Some of this information we unwittingly put out there when we visit websites and visit web stores.  But there is also a load of personal information in our digital footprint we put out there ourselves, via Facebook, Instagram and BLOGs!  Now you can be like me and run away scared, deleting Facebook accounts and taking down blogs … or you can be smart and brave like Jeff and realize you hold the power, the power to mold and control your online identity. (And the online identity of your super-awesome and brave T1 son!)


Now this idea led me to a couple more questions …

First, what is the purpose of this blog?  (It most certainly is not to ruin my son’s life.)
I started this blog last year because I felt I had a story to tell … a story that was too long to tell over a dinner or while chatting during a hockey game.  I also felt it was a story people needed to know.  I am certain that if the whole wide world understood (really understood) what life was really like for all these T1 kids there would be a call to arms!

Secondly, what is it I want the world to know about me and my family? 
I am a mother of three wonderful boys and my youngest has T1.  We are a family learning how to live (and love) life with Type 1 diabetes.  We have had triumphant days and other days we would assume just forget.  But through it all my son has proved to be tough, resilient, un-complaining and the light of our life.  He is our hero! (And to any future employer … you would be lucky to have him.)

With those questions answered I finally have decided to keep blogging.

I started this blog to tell our story.  And serendipitously, I have found the support and love of the DOC.  I honestly believe this blog has both educated folks and at the same time made me a better T1 mom.  I will continue to tell honest stories.  I have always been careful to not share too much, but will now be even more diligent.

So after a couple weeks of soul searching and trying to better understand our online world, I am left with this simple idea … If the whole wide world and web is listening to you when you are online then you better make sure what you are saying is interesting, compelling and the best representation of yourself. 

The power is yours!

Friday, July 12, 2013

His cup is half full

This week our whole family is in Orlando at the Children with Diabetes conference.  It is week full of education, support and all things diabetes. (By the way, it's pretty awesome.)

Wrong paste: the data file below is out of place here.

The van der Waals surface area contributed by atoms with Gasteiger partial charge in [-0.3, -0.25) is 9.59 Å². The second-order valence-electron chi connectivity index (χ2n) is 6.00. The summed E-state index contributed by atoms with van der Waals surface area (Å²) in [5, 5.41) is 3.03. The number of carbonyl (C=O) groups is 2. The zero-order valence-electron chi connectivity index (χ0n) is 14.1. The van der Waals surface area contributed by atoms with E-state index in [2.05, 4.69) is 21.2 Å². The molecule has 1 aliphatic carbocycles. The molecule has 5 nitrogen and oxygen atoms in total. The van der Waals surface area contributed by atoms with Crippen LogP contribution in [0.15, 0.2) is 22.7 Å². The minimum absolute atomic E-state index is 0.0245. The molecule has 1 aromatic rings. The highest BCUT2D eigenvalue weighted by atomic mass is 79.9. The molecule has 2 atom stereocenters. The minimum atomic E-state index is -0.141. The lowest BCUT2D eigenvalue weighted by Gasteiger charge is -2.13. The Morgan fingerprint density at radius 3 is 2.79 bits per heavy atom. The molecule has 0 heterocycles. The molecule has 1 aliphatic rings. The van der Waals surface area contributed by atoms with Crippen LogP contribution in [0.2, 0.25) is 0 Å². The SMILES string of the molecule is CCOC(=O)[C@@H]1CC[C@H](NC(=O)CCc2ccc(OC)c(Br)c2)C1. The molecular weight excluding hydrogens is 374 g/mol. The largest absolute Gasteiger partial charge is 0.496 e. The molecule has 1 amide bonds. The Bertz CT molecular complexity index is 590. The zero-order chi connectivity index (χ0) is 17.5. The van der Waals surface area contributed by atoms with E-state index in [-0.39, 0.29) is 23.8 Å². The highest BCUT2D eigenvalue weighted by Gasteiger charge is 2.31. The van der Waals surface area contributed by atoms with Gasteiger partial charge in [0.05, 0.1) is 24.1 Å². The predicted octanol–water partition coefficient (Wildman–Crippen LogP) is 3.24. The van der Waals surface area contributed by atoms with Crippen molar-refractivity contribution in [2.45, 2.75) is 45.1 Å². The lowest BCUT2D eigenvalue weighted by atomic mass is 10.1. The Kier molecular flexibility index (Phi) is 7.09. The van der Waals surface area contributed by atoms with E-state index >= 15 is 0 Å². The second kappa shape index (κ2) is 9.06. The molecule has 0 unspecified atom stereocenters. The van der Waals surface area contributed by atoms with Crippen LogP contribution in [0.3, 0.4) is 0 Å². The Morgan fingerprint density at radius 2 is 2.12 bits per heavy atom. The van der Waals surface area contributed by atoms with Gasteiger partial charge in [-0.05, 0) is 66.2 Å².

Yesterday Jeff, Ben and I met up for lunch (Garren and Cole were off with their friends pretending they didn't know who we were.)  We had just finished our first conference sessions.  Jeff and I had listened to a talk about carb counting and Ben had spent the time talking with other T1 10-year-olds.

As we were unraveling our napkins and getting ready to eat, I asked Ben, "How was your session?"

He responded with a quick, "OK." 

That wasn't enough info for me so I pressed on, "Did you talk about anything interesting?" 

Quiet pause. 

"Well ... There was one interesting thing." 

Knowing Ben I had a feeling this was going to be really interesting.  For a quick moment I considered recording what he was about to say, but I was on the edge of my seat, so I quickly asked, "Ah ... What was that?" 

"At one point Joe asked everyone, if there was a cure for diabetes discovered today, raise your hand if you would want it." 

"That is interesting.  Did everyone raise their hands?" 


"Really?  Did you raise your hand?" 


"Really?  You wouldn't want the cure?" 


"Why not?

"I think having diabetes has made me a healthier person.  I know what to eat.  If I didn't have diabetes I would probably eat too much junk.  I would probably be really fat.  I am smarter now."

I knew I should have recorded this conversation!   

I was surprised, maybe a little shocked.  There is so much negative that comes with living with T1, but Ben is right, there are so many positives too.  Ben has identified one.  And he has chosen to focus on that.  Ben is a cup-half-full kind of guy! 

Eventually, we did finish our lunch and then ran off to more sessions.  I spent my afternoon listening to a talk about managing diabetes and exercise with a smile on my face, knowing that Ben was OK.  Ben is completely OK with his diabetes and who he is.

Sunday, July 7, 2013